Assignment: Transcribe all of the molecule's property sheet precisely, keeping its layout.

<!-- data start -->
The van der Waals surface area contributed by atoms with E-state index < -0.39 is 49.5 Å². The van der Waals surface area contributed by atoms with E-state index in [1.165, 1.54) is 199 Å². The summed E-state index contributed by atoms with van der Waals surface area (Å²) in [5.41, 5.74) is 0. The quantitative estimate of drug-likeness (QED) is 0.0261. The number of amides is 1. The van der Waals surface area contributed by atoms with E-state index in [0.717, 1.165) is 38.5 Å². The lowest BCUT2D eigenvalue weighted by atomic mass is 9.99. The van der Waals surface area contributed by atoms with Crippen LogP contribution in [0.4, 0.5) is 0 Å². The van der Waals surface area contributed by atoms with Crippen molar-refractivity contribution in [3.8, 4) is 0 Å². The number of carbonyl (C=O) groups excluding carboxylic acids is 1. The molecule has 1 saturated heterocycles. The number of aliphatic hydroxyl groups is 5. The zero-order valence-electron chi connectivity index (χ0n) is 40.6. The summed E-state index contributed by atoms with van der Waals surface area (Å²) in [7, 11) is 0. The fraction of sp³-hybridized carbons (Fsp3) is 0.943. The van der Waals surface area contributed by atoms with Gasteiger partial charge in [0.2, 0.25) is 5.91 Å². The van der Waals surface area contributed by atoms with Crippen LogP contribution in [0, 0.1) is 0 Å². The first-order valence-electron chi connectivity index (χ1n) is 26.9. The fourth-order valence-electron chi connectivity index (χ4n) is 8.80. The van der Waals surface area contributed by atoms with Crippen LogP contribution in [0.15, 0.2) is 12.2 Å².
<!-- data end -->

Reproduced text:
The van der Waals surface area contributed by atoms with E-state index < -0.39 is 49.5 Å². The van der Waals surface area contributed by atoms with E-state index in [1.165, 1.54) is 199 Å². The summed E-state index contributed by atoms with van der Waals surface area (Å²) in [5.41, 5.74) is 0. The quantitative estimate of drug-likeness (QED) is 0.0261. The number of amides is 1. The van der Waals surface area contributed by atoms with E-state index in [0.717, 1.165) is 38.5 Å². The lowest BCUT2D eigenvalue weighted by atomic mass is 9.99. The van der Waals surface area contributed by atoms with Crippen LogP contribution in [0.4, 0.5) is 0 Å². The van der Waals surface area contributed by atoms with Crippen molar-refractivity contribution in [3.8, 4) is 0 Å². The number of carbonyl (C=O) groups excluding carboxylic acids is 1. The molecule has 1 saturated heterocycles. The number of aliphatic hydroxyl groups is 5. The zero-order valence-electron chi connectivity index (χ0n) is 40.6. The summed E-state index contributed by atoms with van der Waals surface area (Å²) in [7, 11) is 0. The fraction of sp³-hybridized carbons (Fsp3) is 0.943. The van der Waals surface area contributed by atoms with Gasteiger partial charge in [0.2, 0.25) is 5.91 Å². The van der Waals surface area contributed by atoms with Crippen LogP contribution in [0, 0.1) is 0 Å². The first-order valence-electron chi connectivity index (χ1n) is 26.9. The fourth-order valence-electron chi connectivity index (χ4n) is 8.80. The van der Waals surface area contributed by atoms with Crippen LogP contribution in [0.15, 0.2) is 12.2 Å².